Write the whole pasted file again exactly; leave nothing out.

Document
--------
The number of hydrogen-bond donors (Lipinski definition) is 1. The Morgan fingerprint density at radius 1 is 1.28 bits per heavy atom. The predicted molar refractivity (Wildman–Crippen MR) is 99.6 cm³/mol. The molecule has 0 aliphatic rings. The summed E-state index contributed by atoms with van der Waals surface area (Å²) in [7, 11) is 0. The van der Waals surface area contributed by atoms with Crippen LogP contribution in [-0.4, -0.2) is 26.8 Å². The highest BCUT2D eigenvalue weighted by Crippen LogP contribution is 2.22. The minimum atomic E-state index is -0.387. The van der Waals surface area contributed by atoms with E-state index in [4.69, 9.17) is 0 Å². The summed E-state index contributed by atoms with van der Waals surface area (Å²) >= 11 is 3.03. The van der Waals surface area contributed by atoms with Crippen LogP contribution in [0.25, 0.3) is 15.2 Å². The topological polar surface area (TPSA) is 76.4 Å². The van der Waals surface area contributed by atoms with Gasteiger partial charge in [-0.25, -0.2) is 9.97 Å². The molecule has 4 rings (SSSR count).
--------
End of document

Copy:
The number of hydrogen-bond donors (Lipinski definition) is 1. The Morgan fingerprint density at radius 1 is 1.28 bits per heavy atom. The predicted molar refractivity (Wildman–Crippen MR) is 99.6 cm³/mol. The molecule has 0 aliphatic rings. The summed E-state index contributed by atoms with van der Waals surface area (Å²) in [7, 11) is 0. The van der Waals surface area contributed by atoms with Crippen LogP contribution in [-0.4, -0.2) is 26.8 Å². The highest BCUT2D eigenvalue weighted by Crippen LogP contribution is 2.22. The minimum atomic E-state index is -0.387. The van der Waals surface area contributed by atoms with E-state index in [4.69, 9.17) is 0 Å². The summed E-state index contributed by atoms with van der Waals surface area (Å²) >= 11 is 3.03. The van der Waals surface area contributed by atoms with Crippen LogP contribution in [0.25, 0.3) is 15.2 Å². The topological polar surface area (TPSA) is 76.4 Å². The van der Waals surface area contributed by atoms with Gasteiger partial charge in [-0.25, -0.2) is 9.97 Å². The molecule has 4 rings (SSSR count).